27 OCTOBER 1866, Page 14


EDITOR OF THE " SPECTATOR."] SIR,—The following extract from a letter I have just received from a near relative, a landholder in Malabar, should be of interest to some of your readers, as showing what may be done in India by individual energy to stave off the horrors of such a famine as that which that country has had lately to endure.—Your " Now to explain, and I hope in a measure to excuse, my long and unusual silence. Up to the 10th June, the whole country continued to suffer from an absolute want of water for drinking purposes. Animals were dying in hundreds. That evening and night the rains set in.. . In four days the thermometer fell from 88° and 90° to 76° and 74° . . . . This state lasted until the 21st June, when suddenly, in the space of 24 hours, the price of paddy rose to 16Ors. per mil seers, from 8Ors., the price it was when the rains set in. It was clear from such a rise as this that there was no store of paddy in the country, and that the direst famine was close upon us. For even 8Ors. was not an ordinary, but a high scarcity price, at which many of the labouring class must forego their meal of Flee, and take to a meal of leaves and roots. As the coast was closed to ships [by the monsoon] and the inland roads barred to carts [by the rains], relief from any quarter was hopeless for at least three months, until the earliest crop of paddy, the 90 days' crop, already retarded a month by the late drought, should be ripe and fit to cut. During those three months it was clear that, if the people around me were to be kept alive, it must be by my opening my paddy stores, and doling out their contents among them, spreading those contents over all the interposing time, until the seasons should bring the relief of the first crop. This I proceeded to do.on that day, the 21st June, and con- tinued till the 3rd September. I sold daily a certain quantity of paddy to every applicant who brought a quarter of a rupee or half a rupee, to no one more. The immediate effect of this step was that the price of paddy fell at the local grain marts from 16Ors., first to I 45rs., then to 133rs. and 125rs., and never rose higher. When the 90 days' crop came in, the price fell to 11Ors. and 115rs., the present price. Then I ceased selling, and left the bazaar prices to the undisturbed influence of demand and supply. This steady course, together with giving employment at full wages to every man, woman, and child of my own labourers, between 300 and 400 in number, has kept actual famine from our doors. Not a human being in these [5] ams- hunes [i. e., parishes] has died of hunger, while scores, I have strong reason to believe, have died in the neighbouring ones. And although everything whatsoever edible in the shape of fruit or vegetables, ripe or unripe, exposed to depredation has been pilfered, not an approach to robbery of food by violence in any one ease has been brought before me, whether attempted by one individual or by several. The accused brought before me have all been solitary offenders, caught in the sot, with whatever they had purloined in their possession, and who, so far from denying their offence, were the first to confess it, to plead dire want, and to implore mercy. Daring the whole of this trying time, nothing in the shape of crime has been committed here. I have not had a peon e., policeman] disposable. My old and trusty one, whom every one knows, and who has only to lift his finger to be obeyed, has been confined the whole time with fever. It is the people who have kept the peace. At the outset I called together the Nyrs [i. 5., the highest caste among the Hindoos] and Mapillas [i. e., Mussulmans], told them we had a three months' famine before us, and besought their help in preserving order, watching offenders, and keeping the peace. This is their answer to my appeal B—, the collector, was lately mobbed, I hear, in his very capital town, Calient, while Tellicherry, the next town, was left one whole day last week without any rice for sale in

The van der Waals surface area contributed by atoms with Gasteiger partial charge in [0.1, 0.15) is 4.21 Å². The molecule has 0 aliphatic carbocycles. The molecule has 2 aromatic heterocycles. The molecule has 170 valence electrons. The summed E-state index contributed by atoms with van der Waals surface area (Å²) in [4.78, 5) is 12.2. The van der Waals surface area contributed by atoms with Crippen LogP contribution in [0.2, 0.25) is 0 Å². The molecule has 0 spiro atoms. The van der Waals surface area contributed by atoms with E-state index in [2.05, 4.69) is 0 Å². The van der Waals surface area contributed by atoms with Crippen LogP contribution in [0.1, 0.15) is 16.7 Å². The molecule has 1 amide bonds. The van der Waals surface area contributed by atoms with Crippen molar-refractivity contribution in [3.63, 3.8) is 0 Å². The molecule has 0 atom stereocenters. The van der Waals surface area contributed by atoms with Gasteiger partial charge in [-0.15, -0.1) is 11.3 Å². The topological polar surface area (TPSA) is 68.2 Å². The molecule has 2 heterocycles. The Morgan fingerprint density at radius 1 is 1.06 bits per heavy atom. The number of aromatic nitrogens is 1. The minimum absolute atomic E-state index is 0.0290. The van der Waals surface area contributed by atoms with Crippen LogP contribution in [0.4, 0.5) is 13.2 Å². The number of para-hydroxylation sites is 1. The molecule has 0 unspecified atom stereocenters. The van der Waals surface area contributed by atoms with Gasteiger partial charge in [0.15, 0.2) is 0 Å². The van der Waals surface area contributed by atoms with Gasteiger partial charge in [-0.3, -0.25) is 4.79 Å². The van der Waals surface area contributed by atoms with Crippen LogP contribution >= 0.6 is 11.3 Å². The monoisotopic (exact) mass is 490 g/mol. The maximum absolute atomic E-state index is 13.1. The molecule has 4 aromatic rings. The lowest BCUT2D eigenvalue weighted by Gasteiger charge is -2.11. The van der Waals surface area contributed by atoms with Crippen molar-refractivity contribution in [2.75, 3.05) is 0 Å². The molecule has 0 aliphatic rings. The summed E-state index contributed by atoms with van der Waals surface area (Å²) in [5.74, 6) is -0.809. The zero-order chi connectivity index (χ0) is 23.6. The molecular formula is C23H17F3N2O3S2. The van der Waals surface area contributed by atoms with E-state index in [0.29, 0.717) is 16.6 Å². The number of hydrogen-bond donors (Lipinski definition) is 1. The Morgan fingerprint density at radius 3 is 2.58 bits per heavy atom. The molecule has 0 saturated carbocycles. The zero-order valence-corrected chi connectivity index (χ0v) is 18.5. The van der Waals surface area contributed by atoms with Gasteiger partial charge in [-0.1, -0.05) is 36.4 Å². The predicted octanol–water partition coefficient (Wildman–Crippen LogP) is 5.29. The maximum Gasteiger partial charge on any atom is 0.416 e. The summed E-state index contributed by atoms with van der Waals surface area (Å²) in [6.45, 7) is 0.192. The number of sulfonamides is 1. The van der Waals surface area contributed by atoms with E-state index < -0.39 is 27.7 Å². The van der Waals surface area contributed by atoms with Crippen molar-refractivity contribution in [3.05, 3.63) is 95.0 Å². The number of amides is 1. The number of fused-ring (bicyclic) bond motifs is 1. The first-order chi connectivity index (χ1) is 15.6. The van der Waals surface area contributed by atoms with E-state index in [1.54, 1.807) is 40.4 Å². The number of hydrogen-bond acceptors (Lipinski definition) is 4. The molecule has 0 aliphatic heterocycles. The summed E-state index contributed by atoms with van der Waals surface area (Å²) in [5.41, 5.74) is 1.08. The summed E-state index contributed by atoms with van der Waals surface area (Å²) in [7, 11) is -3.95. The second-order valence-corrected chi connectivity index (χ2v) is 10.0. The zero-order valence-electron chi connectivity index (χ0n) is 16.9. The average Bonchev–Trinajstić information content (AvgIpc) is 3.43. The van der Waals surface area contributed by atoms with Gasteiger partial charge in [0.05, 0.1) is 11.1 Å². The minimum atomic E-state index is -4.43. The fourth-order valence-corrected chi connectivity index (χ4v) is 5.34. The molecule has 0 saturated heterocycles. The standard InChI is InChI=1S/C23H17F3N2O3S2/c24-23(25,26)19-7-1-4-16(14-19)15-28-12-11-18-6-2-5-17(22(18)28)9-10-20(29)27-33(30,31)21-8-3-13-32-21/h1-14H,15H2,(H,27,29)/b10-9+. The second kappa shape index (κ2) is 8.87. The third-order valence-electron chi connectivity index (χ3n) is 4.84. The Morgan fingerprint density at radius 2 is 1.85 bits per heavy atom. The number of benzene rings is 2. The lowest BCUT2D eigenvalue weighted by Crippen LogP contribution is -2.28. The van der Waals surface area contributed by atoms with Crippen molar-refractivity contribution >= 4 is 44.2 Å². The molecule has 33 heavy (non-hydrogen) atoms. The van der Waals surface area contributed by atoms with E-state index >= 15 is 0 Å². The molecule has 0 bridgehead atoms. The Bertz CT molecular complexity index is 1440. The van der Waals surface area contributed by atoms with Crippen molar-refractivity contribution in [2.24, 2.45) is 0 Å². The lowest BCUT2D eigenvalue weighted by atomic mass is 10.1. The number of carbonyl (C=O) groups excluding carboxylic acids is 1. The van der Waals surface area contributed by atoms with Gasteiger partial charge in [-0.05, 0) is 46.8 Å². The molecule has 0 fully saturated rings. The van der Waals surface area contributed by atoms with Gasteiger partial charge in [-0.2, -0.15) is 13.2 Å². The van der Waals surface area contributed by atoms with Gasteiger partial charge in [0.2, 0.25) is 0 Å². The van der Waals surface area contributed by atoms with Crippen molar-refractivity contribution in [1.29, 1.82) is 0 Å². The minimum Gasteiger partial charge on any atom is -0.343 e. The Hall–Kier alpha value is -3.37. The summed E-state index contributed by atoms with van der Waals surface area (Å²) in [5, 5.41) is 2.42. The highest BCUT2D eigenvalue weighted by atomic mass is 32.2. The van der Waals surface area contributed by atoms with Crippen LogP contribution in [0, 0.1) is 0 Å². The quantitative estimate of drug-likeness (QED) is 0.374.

the bazaar The officers at Cannanore raised a famine fund, bought rice, had it made into conjee, and distributed it in the shape of one meal a day to crowds of starving poor. So was peace preserved in the cantonment and large adjoining native town. Savo a hasty week passed at Tellicherry in the beginning of May, I have not stirred a foot from hence since April last. Daring the whole of that time, I have been witnessing, first, all the horrors of an eight months' unparalleled drought upon every form of animal and vegetable life ; following that, and until the beginning of September, all the horrors of a famine, the like to which the country has never known before. When, a century ago, Tippoo, at the head of a large army, invaded Malabar in profound peace, cut down and burnt the grain crops and fruit tree; put to death the male inhabitants he captured, and forcibly deported to Seringapatam 80,000 more of both sexes and all ages, the native staff of life, paddy, reached the then unheard-of price of 10Ors. per mil seers. The next time paddy reached that price was last year, 1865. In June this year, 1866, it sold for 16Ors.! Observe that I have bought the same quantity for 16rs. Commonly, and for years together, I have bought it at 2Ors., 25rs., and 3Ors., the price at which I left it in 1838, when I went to England. When I returned from England in 1856, I found the price had risen to 4Ors. and 45rs., this last price, 45rs. per mil seers, being the fixed com- mutation-rate at which the Madras Government, ever since the year 1800, has been receiving its land-tax."